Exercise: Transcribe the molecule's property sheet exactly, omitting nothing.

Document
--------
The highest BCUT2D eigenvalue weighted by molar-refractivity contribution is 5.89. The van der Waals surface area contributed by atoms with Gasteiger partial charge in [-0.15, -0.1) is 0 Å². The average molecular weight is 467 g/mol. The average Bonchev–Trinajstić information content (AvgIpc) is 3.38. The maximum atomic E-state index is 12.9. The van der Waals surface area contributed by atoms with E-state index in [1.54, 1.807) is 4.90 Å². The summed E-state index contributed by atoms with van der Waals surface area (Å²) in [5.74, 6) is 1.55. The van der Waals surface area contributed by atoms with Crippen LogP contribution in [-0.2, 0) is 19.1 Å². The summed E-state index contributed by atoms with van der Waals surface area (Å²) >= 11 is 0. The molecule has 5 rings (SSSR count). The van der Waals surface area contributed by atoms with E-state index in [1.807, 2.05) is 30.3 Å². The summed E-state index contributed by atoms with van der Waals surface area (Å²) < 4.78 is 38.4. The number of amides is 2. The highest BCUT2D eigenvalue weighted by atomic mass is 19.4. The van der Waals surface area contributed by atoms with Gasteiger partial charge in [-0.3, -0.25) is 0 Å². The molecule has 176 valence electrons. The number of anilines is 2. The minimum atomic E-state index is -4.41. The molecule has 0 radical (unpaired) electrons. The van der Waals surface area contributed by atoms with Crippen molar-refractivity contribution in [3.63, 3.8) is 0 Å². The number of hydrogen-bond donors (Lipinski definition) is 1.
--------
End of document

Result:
The highest BCUT2D eigenvalue weighted by molar-refractivity contribution is 5.89. The van der Waals surface area contributed by atoms with Gasteiger partial charge in [-0.15, -0.1) is 0 Å². The average molecular weight is 467 g/mol. The average Bonchev–Trinajstić information content (AvgIpc) is 3.38. The maximum atomic E-state index is 12.9. The van der Waals surface area contributed by atoms with E-state index in [1.54, 1.807) is 4.90 Å². The summed E-state index contributed by atoms with van der Waals surface area (Å²) in [5.74, 6) is 1.55. The van der Waals surface area contributed by atoms with Crippen LogP contribution in [-0.2, 0) is 19.1 Å². The summed E-state index contributed by atoms with van der Waals surface area (Å²) >= 11 is 0. The molecule has 5 rings (SSSR count). The van der Waals surface area contributed by atoms with E-state index in [1.807, 2.05) is 30.3 Å². The summed E-state index contributed by atoms with van der Waals surface area (Å²) < 4.78 is 38.4. The number of amides is 2. The highest BCUT2D eigenvalue weighted by atomic mass is 19.4. The van der Waals surface area contributed by atoms with Gasteiger partial charge in [-0.3, -0.25) is 0 Å². The molecule has 176 valence electrons. The number of anilines is 2. The minimum atomic E-state index is -4.41. The molecule has 0 radical (unpaired) electrons. The van der Waals surface area contributed by atoms with Crippen molar-refractivity contribution in [3.63, 3.8) is 0 Å². The number of hydrogen-bond donors (Lipinski definition) is 1.